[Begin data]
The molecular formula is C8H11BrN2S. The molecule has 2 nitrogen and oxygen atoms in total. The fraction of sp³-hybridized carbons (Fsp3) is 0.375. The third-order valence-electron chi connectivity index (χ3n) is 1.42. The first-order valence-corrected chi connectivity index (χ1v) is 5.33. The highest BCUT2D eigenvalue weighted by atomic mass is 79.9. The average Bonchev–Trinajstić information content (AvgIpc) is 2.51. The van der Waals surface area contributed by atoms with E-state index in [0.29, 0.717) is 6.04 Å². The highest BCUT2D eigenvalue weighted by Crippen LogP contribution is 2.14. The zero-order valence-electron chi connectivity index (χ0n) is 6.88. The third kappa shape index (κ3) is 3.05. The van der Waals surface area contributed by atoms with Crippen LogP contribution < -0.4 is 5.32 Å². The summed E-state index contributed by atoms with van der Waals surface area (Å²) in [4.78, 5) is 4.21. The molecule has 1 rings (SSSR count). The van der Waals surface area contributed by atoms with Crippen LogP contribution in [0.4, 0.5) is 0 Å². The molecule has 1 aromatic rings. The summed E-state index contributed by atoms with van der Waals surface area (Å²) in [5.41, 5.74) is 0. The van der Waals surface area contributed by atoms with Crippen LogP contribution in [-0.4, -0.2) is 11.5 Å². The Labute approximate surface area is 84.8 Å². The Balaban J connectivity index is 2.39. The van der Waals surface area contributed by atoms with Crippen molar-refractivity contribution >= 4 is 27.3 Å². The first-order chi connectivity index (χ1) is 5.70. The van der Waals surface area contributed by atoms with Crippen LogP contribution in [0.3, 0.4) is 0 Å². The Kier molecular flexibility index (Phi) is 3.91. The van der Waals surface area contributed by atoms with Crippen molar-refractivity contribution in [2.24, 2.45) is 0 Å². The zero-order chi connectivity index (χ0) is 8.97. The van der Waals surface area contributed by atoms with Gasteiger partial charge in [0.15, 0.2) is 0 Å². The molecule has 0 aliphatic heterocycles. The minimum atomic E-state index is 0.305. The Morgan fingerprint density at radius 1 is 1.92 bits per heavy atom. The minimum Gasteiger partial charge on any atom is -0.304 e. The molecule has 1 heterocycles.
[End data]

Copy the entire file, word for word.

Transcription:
The molecular formula is C8H11BrN2S. The molecule has 2 nitrogen and oxygen atoms in total. The fraction of sp³-hybridized carbons (Fsp3) is 0.375. The third-order valence-electron chi connectivity index (χ3n) is 1.42. The first-order valence-corrected chi connectivity index (χ1v) is 5.33. The highest BCUT2D eigenvalue weighted by atomic mass is 79.9. The average Bonchev–Trinajstić information content (AvgIpc) is 2.51. The van der Waals surface area contributed by atoms with E-state index in [0.29, 0.717) is 6.04 Å². The highest BCUT2D eigenvalue weighted by Crippen LogP contribution is 2.14. The zero-order valence-electron chi connectivity index (χ0n) is 6.88. The third kappa shape index (κ3) is 3.05. The van der Waals surface area contributed by atoms with Crippen LogP contribution < -0.4 is 5.32 Å². The summed E-state index contributed by atoms with van der Waals surface area (Å²) in [4.78, 5) is 4.21. The molecule has 1 rings (SSSR count). The van der Waals surface area contributed by atoms with Crippen LogP contribution in [0.4, 0.5) is 0 Å². The molecule has 1 aromatic rings. The summed E-state index contributed by atoms with van der Waals surface area (Å²) in [5.41, 5.74) is 0. The van der Waals surface area contributed by atoms with Crippen LogP contribution in [-0.4, -0.2) is 11.5 Å². The Labute approximate surface area is 84.8 Å². The Balaban J connectivity index is 2.39. The van der Waals surface area contributed by atoms with Crippen molar-refractivity contribution >= 4 is 27.3 Å². The first-order chi connectivity index (χ1) is 5.70. The van der Waals surface area contributed by atoms with Crippen LogP contribution in [0.3, 0.4) is 0 Å². The Kier molecular flexibility index (Phi) is 3.91. The van der Waals surface area contributed by atoms with Crippen molar-refractivity contribution in [2.24, 2.45) is 0 Å². The zero-order chi connectivity index (χ0) is 8.97. The van der Waals surface area contributed by atoms with Gasteiger partial charge in [0.15, 0.2) is 0 Å². The molecule has 0 aliphatic heterocycles. The minimum atomic E-state index is 0.305. The Morgan fingerprint density at radius 1 is 1.92 bits per heavy atom. The minimum Gasteiger partial charge on any atom is -0.304 e. The molecule has 1 heterocycles.